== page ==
Patellofermoral Pain Syndrome, also called retropatella pain, is successfully treated in more than 2/3 of cases with conservative treatments including rehabilitation. The goal of these programs should be to reduce pain and restore function of the foot, knee, and hip. A classic sign of PFPS is pain in the knees while sitting for long periods of time and reduction of pain when standing.
The exact cause of patellafemormal pain syndrome is debated by many different specialists. Many believe that weakness in the VMO or medial/inside quad muscle causes abnormal movement of the knee cap and leads to pain and dysfunction. Exercises to strengthen the VMO are commonly preformed but these exercises only make the underlying dysfunction worse.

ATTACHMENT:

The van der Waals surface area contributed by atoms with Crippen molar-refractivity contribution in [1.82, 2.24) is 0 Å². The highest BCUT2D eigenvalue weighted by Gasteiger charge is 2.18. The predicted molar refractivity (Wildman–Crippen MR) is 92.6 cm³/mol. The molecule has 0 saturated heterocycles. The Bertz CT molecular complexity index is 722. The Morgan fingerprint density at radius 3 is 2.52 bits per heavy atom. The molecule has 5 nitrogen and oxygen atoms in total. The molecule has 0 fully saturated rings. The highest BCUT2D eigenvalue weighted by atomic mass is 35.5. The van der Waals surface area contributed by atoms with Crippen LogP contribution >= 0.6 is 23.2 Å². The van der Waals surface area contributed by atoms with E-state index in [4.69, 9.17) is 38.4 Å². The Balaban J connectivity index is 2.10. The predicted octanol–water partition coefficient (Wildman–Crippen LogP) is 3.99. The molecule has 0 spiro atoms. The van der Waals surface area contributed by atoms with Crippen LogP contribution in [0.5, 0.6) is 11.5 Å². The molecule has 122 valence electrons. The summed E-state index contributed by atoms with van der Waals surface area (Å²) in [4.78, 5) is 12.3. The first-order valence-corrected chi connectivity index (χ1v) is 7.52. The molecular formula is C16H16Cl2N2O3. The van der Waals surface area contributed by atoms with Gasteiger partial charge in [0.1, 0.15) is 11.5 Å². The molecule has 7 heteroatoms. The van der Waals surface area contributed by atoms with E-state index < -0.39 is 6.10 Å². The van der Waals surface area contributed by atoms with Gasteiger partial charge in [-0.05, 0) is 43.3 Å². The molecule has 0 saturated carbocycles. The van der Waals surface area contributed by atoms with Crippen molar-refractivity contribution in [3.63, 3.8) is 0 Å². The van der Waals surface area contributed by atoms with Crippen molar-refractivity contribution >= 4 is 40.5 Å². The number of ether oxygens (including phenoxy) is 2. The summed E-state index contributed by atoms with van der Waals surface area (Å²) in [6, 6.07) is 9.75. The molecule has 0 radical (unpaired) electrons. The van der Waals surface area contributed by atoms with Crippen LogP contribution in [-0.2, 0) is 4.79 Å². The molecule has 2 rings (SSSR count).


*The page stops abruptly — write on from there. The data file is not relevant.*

Current research shows that the true cause of PFPS is not the abnormal movement of the knee cap but the abnormal movement of the femur under the knee cap. This abnormal movement is caused by weakness in the hip muscles, which allow increased inward movement of the leg. Not only the hip but the foot can increase one’s risk of developing PFPS. Loss of motion of the ankle joint or major excessive pronation or supination of the foot can increase the stress on the knee and lead to pain under the knee cap.
Braces and straps can help decrease symptoms.
For PFPS exercises click here.
Yours in health,
Dr. Justin Hildebrand